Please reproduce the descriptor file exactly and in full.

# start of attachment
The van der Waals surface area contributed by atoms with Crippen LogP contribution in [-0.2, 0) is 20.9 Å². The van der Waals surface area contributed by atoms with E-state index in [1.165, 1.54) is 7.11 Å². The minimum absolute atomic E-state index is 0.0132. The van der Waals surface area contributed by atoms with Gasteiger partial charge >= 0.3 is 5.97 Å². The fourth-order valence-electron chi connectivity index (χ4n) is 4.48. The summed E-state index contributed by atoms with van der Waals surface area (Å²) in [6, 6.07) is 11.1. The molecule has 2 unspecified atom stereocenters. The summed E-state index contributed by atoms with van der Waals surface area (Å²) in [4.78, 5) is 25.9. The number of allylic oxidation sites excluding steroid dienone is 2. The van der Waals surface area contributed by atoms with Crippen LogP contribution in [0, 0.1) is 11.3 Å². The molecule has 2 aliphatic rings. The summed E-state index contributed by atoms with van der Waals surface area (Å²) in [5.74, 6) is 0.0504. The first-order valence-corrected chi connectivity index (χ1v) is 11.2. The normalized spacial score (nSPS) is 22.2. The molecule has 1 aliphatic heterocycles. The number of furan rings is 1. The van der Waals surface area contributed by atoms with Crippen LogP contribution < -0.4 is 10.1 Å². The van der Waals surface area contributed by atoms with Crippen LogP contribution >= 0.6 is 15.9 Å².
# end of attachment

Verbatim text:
The van der Waals surface area contributed by atoms with Crippen LogP contribution in [-0.2, 0) is 20.9 Å². The van der Waals surface area contributed by atoms with E-state index in [1.165, 1.54) is 7.11 Å². The minimum absolute atomic E-state index is 0.0132. The van der Waals surface area contributed by atoms with Gasteiger partial charge >= 0.3 is 5.97 Å². The fourth-order valence-electron chi connectivity index (χ4n) is 4.48. The summed E-state index contributed by atoms with van der Waals surface area (Å²) in [6, 6.07) is 11.1. The molecule has 2 unspecified atom stereocenters. The summed E-state index contributed by atoms with van der Waals surface area (Å²) in [4.78, 5) is 25.9. The number of allylic oxidation sites excluding steroid dienone is 2. The van der Waals surface area contributed by atoms with Crippen LogP contribution in [0, 0.1) is 11.3 Å². The molecule has 2 aliphatic rings. The summed E-state index contributed by atoms with van der Waals surface area (Å²) in [5.74, 6) is 0.0504. The first-order valence-corrected chi connectivity index (χ1v) is 11.2. The normalized spacial score (nSPS) is 22.2. The molecule has 1 aliphatic heterocycles. The number of furan rings is 1. The van der Waals surface area contributed by atoms with Crippen LogP contribution < -0.4 is 10.1 Å². The van der Waals surface area contributed by atoms with Crippen LogP contribution >= 0.6 is 15.9 Å².